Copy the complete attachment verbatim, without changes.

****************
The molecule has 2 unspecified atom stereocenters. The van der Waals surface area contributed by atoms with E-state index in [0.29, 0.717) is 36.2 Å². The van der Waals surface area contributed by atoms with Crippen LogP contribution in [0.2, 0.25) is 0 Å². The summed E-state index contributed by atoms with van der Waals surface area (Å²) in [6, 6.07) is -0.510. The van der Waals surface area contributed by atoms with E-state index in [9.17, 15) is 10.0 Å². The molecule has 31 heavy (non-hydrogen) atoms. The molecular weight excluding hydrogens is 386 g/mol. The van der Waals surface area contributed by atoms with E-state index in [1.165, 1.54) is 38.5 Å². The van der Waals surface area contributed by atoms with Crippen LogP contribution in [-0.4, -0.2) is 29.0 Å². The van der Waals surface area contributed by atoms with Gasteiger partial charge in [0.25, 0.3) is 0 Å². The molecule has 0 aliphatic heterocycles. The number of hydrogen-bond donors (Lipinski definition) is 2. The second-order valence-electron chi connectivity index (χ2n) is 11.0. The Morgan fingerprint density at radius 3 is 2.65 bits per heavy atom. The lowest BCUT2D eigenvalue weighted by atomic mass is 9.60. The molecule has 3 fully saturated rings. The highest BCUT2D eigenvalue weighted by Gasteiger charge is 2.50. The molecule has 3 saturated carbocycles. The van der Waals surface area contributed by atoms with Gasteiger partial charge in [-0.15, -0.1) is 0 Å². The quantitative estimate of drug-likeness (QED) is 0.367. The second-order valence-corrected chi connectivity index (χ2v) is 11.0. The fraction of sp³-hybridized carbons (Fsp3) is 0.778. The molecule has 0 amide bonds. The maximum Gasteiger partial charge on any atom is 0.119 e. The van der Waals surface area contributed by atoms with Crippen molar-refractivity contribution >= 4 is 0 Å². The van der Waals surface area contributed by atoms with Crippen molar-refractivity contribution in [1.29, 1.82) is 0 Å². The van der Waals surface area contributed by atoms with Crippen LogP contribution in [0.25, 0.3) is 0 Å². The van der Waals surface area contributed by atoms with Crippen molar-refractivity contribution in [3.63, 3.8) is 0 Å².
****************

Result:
The molecule has 2 unspecified atom stereocenters. The van der Waals surface area contributed by atoms with E-state index in [0.29, 0.717) is 36.2 Å². The van der Waals surface area contributed by atoms with Crippen LogP contribution in [0.2, 0.25) is 0 Å². The summed E-state index contributed by atoms with van der Waals surface area (Å²) in [6, 6.07) is -0.510. The van der Waals surface area contributed by atoms with E-state index in [9.17, 15) is 10.0 Å². The molecule has 31 heavy (non-hydrogen) atoms. The molecular weight excluding hydrogens is 386 g/mol. The van der Waals surface area contributed by atoms with E-state index in [1.165, 1.54) is 38.5 Å². The van der Waals surface area contributed by atoms with Crippen LogP contribution in [-0.4, -0.2) is 29.0 Å². The van der Waals surface area contributed by atoms with Gasteiger partial charge in [0.25, 0.3) is 0 Å². The molecule has 0 aliphatic heterocycles. The number of hydrogen-bond donors (Lipinski definition) is 2. The second-order valence-electron chi connectivity index (χ2n) is 11.0. The Morgan fingerprint density at radius 3 is 2.65 bits per heavy atom. The lowest BCUT2D eigenvalue weighted by atomic mass is 9.60. The molecule has 3 fully saturated rings. The highest BCUT2D eigenvalue weighted by Gasteiger charge is 2.50. The molecule has 3 saturated carbocycles. The van der Waals surface area contributed by atoms with Gasteiger partial charge in [-0.15, -0.1) is 0 Å². The quantitative estimate of drug-likeness (QED) is 0.367. The second-order valence-corrected chi connectivity index (χ2v) is 11.0. The fraction of sp³-hybridized carbons (Fsp3) is 0.778. The molecule has 0 amide bonds. The maximum Gasteiger partial charge on any atom is 0.119 e. The van der Waals surface area contributed by atoms with Crippen molar-refractivity contribution >= 4 is 0 Å². The van der Waals surface area contributed by atoms with Crippen molar-refractivity contribution in [1.29, 1.82) is 0 Å². The van der Waals surface area contributed by atoms with Crippen LogP contribution in [0.25, 0.3) is 0 Å². The van der Waals surface area contributed by atoms with Crippen molar-refractivity contribution in [3.63, 3.8) is 0 Å².